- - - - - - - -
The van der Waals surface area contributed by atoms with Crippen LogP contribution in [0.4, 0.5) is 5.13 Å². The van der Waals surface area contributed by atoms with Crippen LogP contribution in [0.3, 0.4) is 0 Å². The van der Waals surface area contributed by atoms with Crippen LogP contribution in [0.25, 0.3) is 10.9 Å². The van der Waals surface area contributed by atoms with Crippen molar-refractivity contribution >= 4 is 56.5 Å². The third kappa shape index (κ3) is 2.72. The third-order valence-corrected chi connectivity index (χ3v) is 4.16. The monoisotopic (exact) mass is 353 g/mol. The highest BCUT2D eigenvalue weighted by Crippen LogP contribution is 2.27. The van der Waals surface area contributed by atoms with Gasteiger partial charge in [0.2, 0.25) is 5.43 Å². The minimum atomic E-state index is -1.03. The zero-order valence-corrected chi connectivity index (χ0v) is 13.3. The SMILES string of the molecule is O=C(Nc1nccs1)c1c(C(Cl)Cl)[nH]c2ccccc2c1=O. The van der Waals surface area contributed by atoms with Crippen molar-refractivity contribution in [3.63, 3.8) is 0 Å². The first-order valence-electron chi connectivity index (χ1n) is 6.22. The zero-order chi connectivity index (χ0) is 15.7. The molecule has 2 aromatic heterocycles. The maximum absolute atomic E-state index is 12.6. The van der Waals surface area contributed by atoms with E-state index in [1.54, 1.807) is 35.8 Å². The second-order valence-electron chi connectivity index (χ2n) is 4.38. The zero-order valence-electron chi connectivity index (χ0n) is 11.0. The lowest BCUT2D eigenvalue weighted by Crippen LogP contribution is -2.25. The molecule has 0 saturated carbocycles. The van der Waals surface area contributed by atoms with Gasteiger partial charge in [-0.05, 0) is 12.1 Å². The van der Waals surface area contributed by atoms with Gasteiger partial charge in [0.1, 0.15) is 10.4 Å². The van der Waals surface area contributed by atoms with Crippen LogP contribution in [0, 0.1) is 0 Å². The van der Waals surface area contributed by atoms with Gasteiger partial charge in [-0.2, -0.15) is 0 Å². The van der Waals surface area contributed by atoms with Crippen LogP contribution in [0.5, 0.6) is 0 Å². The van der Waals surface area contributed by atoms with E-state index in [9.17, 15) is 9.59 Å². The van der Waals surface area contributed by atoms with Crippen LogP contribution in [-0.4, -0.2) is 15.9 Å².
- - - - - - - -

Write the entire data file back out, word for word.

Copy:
The van der Waals surface area contributed by atoms with Crippen LogP contribution in [0.4, 0.5) is 5.13 Å². The van der Waals surface area contributed by atoms with Crippen LogP contribution in [0.3, 0.4) is 0 Å². The van der Waals surface area contributed by atoms with Crippen LogP contribution in [0.25, 0.3) is 10.9 Å². The van der Waals surface area contributed by atoms with Crippen molar-refractivity contribution >= 4 is 56.5 Å². The third kappa shape index (κ3) is 2.72. The third-order valence-corrected chi connectivity index (χ3v) is 4.16. The monoisotopic (exact) mass is 353 g/mol. The highest BCUT2D eigenvalue weighted by Crippen LogP contribution is 2.27. The van der Waals surface area contributed by atoms with Gasteiger partial charge in [0.2, 0.25) is 5.43 Å². The minimum atomic E-state index is -1.03. The zero-order valence-corrected chi connectivity index (χ0v) is 13.3. The SMILES string of the molecule is O=C(Nc1nccs1)c1c(C(Cl)Cl)[nH]c2ccccc2c1=O. The van der Waals surface area contributed by atoms with Crippen molar-refractivity contribution in [3.63, 3.8) is 0 Å². The first-order valence-electron chi connectivity index (χ1n) is 6.22. The zero-order chi connectivity index (χ0) is 15.7. The molecule has 2 aromatic heterocycles. The maximum absolute atomic E-state index is 12.6. The van der Waals surface area contributed by atoms with E-state index in [1.54, 1.807) is 35.8 Å². The second-order valence-electron chi connectivity index (χ2n) is 4.38. The zero-order valence-electron chi connectivity index (χ0n) is 11.0. The lowest BCUT2D eigenvalue weighted by Crippen LogP contribution is -2.25. The molecule has 0 saturated carbocycles. The van der Waals surface area contributed by atoms with Gasteiger partial charge in [-0.05, 0) is 12.1 Å². The van der Waals surface area contributed by atoms with Gasteiger partial charge in [0.1, 0.15) is 10.4 Å². The van der Waals surface area contributed by atoms with Crippen LogP contribution in [0, 0.1) is 0 Å². The van der Waals surface area contributed by atoms with Gasteiger partial charge in [-0.2, -0.15) is 0 Å². The van der Waals surface area contributed by atoms with Crippen LogP contribution in [0.5, 0.6) is 0 Å². The van der Waals surface area contributed by atoms with E-state index in [9.17, 15) is 9.59 Å². The van der Waals surface area contributed by atoms with Crippen LogP contribution in [-0.4, -0.2) is 15.9 Å².